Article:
Togiraikonoka
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31 Jul 2009, 12:48 pm

i've done a lot of HTML for coursework in college past few years and one main site that i've always used when publishing my website online as part of the course i've always used a site called Somee{dot}com which allows both paid hosting and free hosting depending on what you want and/or how much server space you need

i dont know about what books or whatever to use but whenever i'm creating websites i use a cross between wysiwyg (dreamweaver split/design view) and pure html (notepad or dreamweaver code/split view) which makes it easy and i switch between the two depending on what needs to be done or adjusted



sqoouf
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04 Aug 2009, 3:21 pm

I've done a little bit of HTML and PHP, but I find it really hard to get my head around coding and stuff like that. Most of the time I use free online services such as Webs.com(used to be called freewebs) and Wix, simply because they require minimal effort for a quick website, and they only require as much programming as you want them to, and they're sooo easy to edit, even when you can't be bothered to do add stuff because it is so easy. You can also integrate custom HTML and CSS with webs.com, which would be a nice idea if you wanted to get the site, and then learn advanced features, or even if somebody else with more knowledge wanted to customise the layouts etc.
It wouldn't involve anything fancy, such as PHP, but it is how I am beginning. If you were to learn PHP and wanted free hosting, I would personally recommend L4rge for their fantastic 100% free hosting. If you want to take a look at my webs.com website, it is at http://07964227443.webs.com and www.lxsys.co.cc and that should give you an idea of what you can easily achieve with webs.com.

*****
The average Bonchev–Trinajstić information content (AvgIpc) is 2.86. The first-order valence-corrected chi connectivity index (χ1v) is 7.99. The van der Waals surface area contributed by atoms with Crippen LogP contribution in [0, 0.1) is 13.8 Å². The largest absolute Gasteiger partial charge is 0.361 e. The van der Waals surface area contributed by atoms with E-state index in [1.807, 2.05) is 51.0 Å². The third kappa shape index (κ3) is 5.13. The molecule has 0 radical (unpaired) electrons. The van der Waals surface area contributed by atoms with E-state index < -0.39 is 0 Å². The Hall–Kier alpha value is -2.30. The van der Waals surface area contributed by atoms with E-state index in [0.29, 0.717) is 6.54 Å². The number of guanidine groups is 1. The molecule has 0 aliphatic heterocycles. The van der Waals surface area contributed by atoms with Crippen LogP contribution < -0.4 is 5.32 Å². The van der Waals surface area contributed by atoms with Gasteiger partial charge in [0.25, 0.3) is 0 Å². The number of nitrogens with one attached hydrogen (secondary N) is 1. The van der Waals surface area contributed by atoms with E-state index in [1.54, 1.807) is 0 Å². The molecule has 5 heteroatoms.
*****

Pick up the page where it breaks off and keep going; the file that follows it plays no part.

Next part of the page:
As for your cheap/free domains, you could sign up for a .co.cc domain for free at www.co.cc and they're free, like my lxsys.co.cc.
My websites , proxy4freedom and lxsys.co.cc are both created with webs, but it's the best I could find for free.
Also, a word of warning, if you were to go with a "free php webhost" such as l4rge, please backup your stuff because some (not every) seem to go down and not come back up.
I hope that this is what you were looking for, and if you need any help or advice from me feel free to ask.



pakled
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05 Aug 2009, 2:40 pm

Go to your local Used-books store, and you'll likely find half a shelf on how to design web pages.

I did one about 10 years ago (in Wordpad), it just depends on how fancy you want to be.

HTML is literally a way of telling the computer how you want things to look. You have bold,
< b> italic < i>, paragraph breaks < p >, etc. (note, they use these characters, but I had to
put a space in, or they'd actually work, and you
wouldn't see them)
Most of them act like switches; you turn on italics < i>, then when you're done, you turn it off < /i>
So you make little modules, with a start and end

Simplest is a simple page

Head - specify the look some, and some housekeeping (a section of HTML)
Body - specify the content. (another section of HTML)


Now, it gets as complicated from here as you want to go. A lot of this 'look' can be put into a Cascading Style Sheet (CSS), there's more powerful coding called XML, and all sorts of widgets
(video, sound, flash, you name it).

The web is FULL of descriptions, courses, guides to HTML, as well as how to code, what things do, etc. And almost all of it is free. You can even go to Sourceforge, nonags, or other shareware sites to find coders, FTP uploaders, it goes on and on.

Hope you find what you're looking for.